The United States Supreme Court has recently stated that administrative regulations may exempt agency disclosure from the prohibition of 18 U.S.C. § 1905 if (a) the regulations are substantive in nature, (b) the disclosure which they authorize is contemplated by a grant of congressional authority, and (c) the requisite procedural formalities were observed during their promulgation. Chrysler Corp. v. Brown, 441 U.S. 281, 99 S. Ct. 1705, 60 L. Ed. 2d 208 (1979). Inasmuch as 20 C.F.R. § 422.435(c) satisfies each of these criteria, the regulation under attack does not contravene the Trade Secrets Act, and the final section of this opinion shall be devoted to plaintiff's argument that the Secretary's disclosure regulation is "arbitrary, capricious, (and) an abuse of discretion."


 The Freedom of Information Act was enacted in 1966, and became effective one year later. It was the culmination of a continuing congressional effort to improve public access to information held by government agencies. The Freedom of Information Act amended the public information provisions of the Administrative Procedure Act by eliminating direct interest as a condition of obtaining information, *fn4" narrowing the standards for concealing information, and providing for judicial review of agency decisions to withhold information. See Generally, Note, The Freedom of Information Act: A Seven Year Assessment, 74 Colum.L.Rev. 895, 896-898 (1974).

 The Freedom of Information Act embodies a general philosophy of full agency disclosure. See Department of Air Force v. Rose, 425 U.S. 352, 360-361, 96 S. Ct. 1592, 1598-1599, 48 L. Ed. 2d 11 (1976); Environmental Protection Agency v. Mink, 410 U.S. 73, 80 & n.6, 93 S. Ct. 827, 832 & n.6, 35 L. Ed. 2d 119 (1973). Section 552(a) provides that each agency shall make its records available to the public, subject to the requirement that the parties seeking disclosure reasonably describe the information being sought and assume the cost of its reproduction. The Act also exempts nine categories of agency records from the rule of mandatory disclosure. 5 U.S.C. § 552(b). Although several earlier opinions had concluded that these exemptions precluded agency release of exempted data, see Continental Oil Co. v. Federal Power Commission, 519 F.2d 31 (5th Cir. 1975); Westinghouse Electric Corp. v. Schlesinger, 542 F.2d 1190 (4th Cir. 1976), it is now clear that these exemptions merely remove certain classes of information from the Act's otherwise mandatory disclosure requirements. Chrysler Corporation v. Brown, 441 U.S. 281, 290-293, 99 S. Ct. 1705, 1711-1713, 60 L. Ed. 2d 208 (1979). An agency is therefore free to disclose exempted materials, subject to the usual limitations on agency action, Pennzoil v. Federal Power Commission, 534 F.2d 627 (5th Cir. 1976); General Dynamics Corp. v. Marshall, 572 F.2d 1211 (8th Cir. 1978); Chrysler Corp. v. Schlesinger, 565 F.2d 1172 (3d Cir. 1977); Charles River Park "A", Inc. v. Dept. of Housing and Urban Development, 171 U.S.App.D.C. 286, 519 F.2d 935 (1975); and the Freedom of Information Act would not bar disclosure of the Hospital's cost report even if it fell within the exemption for confidential commercial or financial information. *fn5"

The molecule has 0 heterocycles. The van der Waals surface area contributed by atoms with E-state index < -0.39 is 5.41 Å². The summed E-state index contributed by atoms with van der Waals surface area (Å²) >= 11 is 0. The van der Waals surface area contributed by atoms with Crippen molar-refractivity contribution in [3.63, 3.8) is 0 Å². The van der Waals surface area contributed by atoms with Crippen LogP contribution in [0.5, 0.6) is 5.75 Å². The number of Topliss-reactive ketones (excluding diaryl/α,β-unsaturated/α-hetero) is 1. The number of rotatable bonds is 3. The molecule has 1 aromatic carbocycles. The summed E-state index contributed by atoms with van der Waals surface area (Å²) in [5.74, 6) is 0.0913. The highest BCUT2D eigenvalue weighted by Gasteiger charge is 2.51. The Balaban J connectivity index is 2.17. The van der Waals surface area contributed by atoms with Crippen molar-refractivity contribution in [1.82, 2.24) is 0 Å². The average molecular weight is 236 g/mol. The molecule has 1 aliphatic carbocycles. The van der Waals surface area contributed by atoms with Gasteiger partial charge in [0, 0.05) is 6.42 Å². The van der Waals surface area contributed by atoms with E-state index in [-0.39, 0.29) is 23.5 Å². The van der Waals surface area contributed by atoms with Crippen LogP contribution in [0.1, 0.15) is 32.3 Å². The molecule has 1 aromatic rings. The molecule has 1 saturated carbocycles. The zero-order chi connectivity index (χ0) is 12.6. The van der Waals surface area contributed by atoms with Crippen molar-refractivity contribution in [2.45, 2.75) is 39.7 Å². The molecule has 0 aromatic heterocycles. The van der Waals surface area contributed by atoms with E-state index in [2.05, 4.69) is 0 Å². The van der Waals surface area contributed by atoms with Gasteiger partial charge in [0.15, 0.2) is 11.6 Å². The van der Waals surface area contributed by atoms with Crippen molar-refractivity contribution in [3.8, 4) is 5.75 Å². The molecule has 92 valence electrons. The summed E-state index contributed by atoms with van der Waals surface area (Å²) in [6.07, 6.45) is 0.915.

The Department of Health, Education and Welfare has specifically authorized disclosure of cost reports filed by hospitals participating in the Medicare program. 20 C.F.R. § 422.435(c). The applicable provision states:

The following shall be made available to the public under the conditions specified:
(c) Upon request in writing, cost reports submitted by providers of services pursuant to section 1815 of the Act to enable the Secretary to determine amounts due such providers.

 Plaintiff, however, argues that the regulation is invalid because it contravenes the Trade Secrets Act, 18 U.S.C. § 1905, which forbids government employees from disclosing:

. . . to any extent not authorized by law any information coming to him in the course of his employment or official duties . . . or (any) report or record made to or filed with, such department . . . which information concerns or relates to the trade secrets, . . . operations, . . . or . . . confidential statistical data, amount or source of any income, profits, losses, or expenditures of any . . . corporation . . .

 As in past cases, the Secretary contends that H.E.W."s regulation mandating disclosure is entitled to the force and effect of law thereby providing the authorization necessary to legalize release of hospital cost reports under the Trade Secrets ...